Scharbert G, Kalb ML, Duris M, Marschalek C, Kozek-Langenecker SA. Garlic at dietary doses does not impair platelet function. Anesth Analg. 2007;105(5):1214-8.

Siegers CP, Steffen B, Robke A, Pentz R. The effects of garlic preparations against human tumor cell proliferation. Phytomedicine. 1999;6(1):7-11.

Silagy CA, Neil AW. A meta-analysis of the effect of garlic on blood pressure. J Hypertens. 1994;12:463-468.

Sobenin IA, Pryanishnikov VV, Kunnova LM, Rabinovich YA, Martirosyan DM, Orekhov AN. The effects of time-released garlic powder tablets on multifunctional cardiovascular risk in patients with coronary artery disease. Lipids Health Dis. 2010 Oct 19;9:119.

Spigelski D, Jones PJ. Efficacy of garlic supplementation in lowering serum cholesterol levels. Nutr Rev. 2001;59(7):236-241.

Steiner M, Khan AH, Holbert D, Lin RI. A double-blind crossover study in moderately hypercholesterolemic men that compared the effect of aged garlic extract and placebo administration on blood lipids. Am J Clin Nutr. 1996;64:866–870.

Steinmetz KA, Kushi LH, Bostick RM, Folsom AR, Potter JD. Vegetables, fruit, and colon cancer in the Iowa Women's Health Study. Am J Epidemiol. 1994;139(1):1-15.

Stevinson C, Pittler MH, Ernst E. Garlic for treating hypercholesterolemia. Ann Intern Med. 2000;133(6):420-429.

Superko HR, Krauss RM. Garlic powder, effect on plasma lipids, postprandial lipemia, low-density lipoprotein particle size, high-density lipoprotein subclass distribution and lipoprotein(a). J Am Coll Cardiol. 2000;35(2):321-326.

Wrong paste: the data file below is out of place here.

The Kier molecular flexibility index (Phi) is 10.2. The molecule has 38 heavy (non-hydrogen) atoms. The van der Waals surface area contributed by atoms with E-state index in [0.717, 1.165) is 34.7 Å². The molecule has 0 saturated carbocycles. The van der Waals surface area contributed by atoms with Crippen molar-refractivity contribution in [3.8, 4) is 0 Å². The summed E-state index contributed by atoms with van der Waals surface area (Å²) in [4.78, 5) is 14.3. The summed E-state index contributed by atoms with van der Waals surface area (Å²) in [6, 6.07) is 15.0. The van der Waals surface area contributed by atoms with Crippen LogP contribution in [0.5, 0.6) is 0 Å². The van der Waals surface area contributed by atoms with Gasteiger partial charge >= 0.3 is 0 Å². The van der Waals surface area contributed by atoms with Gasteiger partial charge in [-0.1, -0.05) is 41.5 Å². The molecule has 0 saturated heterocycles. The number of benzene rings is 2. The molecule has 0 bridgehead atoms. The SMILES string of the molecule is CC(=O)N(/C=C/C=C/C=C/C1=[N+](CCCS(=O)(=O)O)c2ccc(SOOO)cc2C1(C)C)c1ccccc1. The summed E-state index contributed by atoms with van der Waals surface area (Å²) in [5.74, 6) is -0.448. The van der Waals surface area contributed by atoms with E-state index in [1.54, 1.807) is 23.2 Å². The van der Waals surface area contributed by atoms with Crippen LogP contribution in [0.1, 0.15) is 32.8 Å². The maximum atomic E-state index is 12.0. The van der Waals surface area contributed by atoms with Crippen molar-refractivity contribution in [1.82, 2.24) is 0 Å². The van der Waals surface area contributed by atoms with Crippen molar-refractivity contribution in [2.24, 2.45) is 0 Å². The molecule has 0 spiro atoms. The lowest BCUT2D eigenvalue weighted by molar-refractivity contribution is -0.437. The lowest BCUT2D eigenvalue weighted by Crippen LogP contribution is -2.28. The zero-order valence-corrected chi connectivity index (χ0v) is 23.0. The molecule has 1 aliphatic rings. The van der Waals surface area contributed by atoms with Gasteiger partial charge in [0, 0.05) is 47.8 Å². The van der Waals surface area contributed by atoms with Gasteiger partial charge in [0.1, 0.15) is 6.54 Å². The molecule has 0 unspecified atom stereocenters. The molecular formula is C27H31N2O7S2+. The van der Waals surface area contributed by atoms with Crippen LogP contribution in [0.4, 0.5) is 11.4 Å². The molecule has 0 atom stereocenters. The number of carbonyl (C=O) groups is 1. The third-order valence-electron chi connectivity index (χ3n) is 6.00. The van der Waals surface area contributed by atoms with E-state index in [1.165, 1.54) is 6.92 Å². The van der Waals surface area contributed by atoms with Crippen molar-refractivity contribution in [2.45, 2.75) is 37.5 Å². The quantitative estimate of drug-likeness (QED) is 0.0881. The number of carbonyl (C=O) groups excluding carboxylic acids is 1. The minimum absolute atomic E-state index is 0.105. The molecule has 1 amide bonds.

Wang HX, NG TB. Natural products with hypoglycemic, hypotensive, hypocholesterolemic, antiatherosclerotic and antithrombotic activities. Life Sci. 1999;65(25):2663-2677.

Witte JS, Longnecker MP, Bird CL, Lee ER, Frankl HD, Haile RW. Relation of vegetable, fruit, and grain consumption to colorectal adenomatous polyps. Am J Epidemiol. 1996;144(11):1015-1025.

Yeh YY, Liu L. Cholesterol-lowering effect of garlic extracts and organosulfur compounds: human and animal studies. J Nutr. 2001;131(3s):989S-993S.


Review Date: 1/26/2011
Reviewed By: Steven D. Ehrlich, NMD, Solutions Acupuncture, a private practice specializing in complementary and alternative medicine, Phoenix, AZ. Review provided by VeriMed Healthcare Network.
The information provided herein should not be used during any medical emergency or for the diagnosis or treatment of any medical condition. A licensed medical professional should be consulted for diagnosis and treatment of any and all medical conditions. Call 911 for all medical emergencies. Links to other sites are provided for information only -- they do not constitute endorsements of those other sites. © 1997- A.D.A.M., Inc. Any duplication or distribution of the information contained herein is strictly prohibited.
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Uses of this Herb
Atherosclerosis
Breast cancer
Bronchitis
Colorectal cancer
Common cold
Cough
Diabetes
Hypercholesterolemia
Hypertension
Intestinal parasites
Myocardial infarction
Otitis media
Prostate cancer
Roundworms
Stroke
Tuberculosis
Drugs that Interact